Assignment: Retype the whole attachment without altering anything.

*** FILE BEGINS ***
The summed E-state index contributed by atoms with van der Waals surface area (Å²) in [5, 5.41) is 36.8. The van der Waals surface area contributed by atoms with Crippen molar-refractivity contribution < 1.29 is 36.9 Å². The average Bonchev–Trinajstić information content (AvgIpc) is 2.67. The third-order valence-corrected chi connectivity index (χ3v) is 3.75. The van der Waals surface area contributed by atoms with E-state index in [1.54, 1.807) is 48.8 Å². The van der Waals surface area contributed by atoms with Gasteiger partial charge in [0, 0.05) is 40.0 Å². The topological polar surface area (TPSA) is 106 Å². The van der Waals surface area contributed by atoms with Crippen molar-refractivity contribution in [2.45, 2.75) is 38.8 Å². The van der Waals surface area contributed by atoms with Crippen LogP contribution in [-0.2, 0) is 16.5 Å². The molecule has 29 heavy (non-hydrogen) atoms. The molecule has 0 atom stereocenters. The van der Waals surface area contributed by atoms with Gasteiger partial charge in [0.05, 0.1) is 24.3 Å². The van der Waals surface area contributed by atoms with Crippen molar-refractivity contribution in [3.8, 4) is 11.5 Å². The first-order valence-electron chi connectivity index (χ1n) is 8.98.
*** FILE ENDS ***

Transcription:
The summed E-state index contributed by atoms with van der Waals surface area (Å²) in [5, 5.41) is 36.8. The van der Waals surface area contributed by atoms with Crippen molar-refractivity contribution < 1.29 is 36.9 Å². The average Bonchev–Trinajstić information content (AvgIpc) is 2.67. The third-order valence-corrected chi connectivity index (χ3v) is 3.75. The van der Waals surface area contributed by atoms with E-state index in [1.54, 1.807) is 48.8 Å². The van der Waals surface area contributed by atoms with Gasteiger partial charge in [0, 0.05) is 40.0 Å². The topological polar surface area (TPSA) is 106 Å². The van der Waals surface area contributed by atoms with Crippen molar-refractivity contribution in [2.45, 2.75) is 38.8 Å². The van der Waals surface area contributed by atoms with Crippen LogP contribution in [-0.2, 0) is 16.5 Å². The molecule has 29 heavy (non-hydrogen) atoms. The molecule has 0 atom stereocenters. The van der Waals surface area contributed by atoms with Gasteiger partial charge in [0.05, 0.1) is 24.3 Å². The van der Waals surface area contributed by atoms with Crippen molar-refractivity contribution in [3.8, 4) is 11.5 Å². The first-order valence-electron chi connectivity index (χ1n) is 8.98.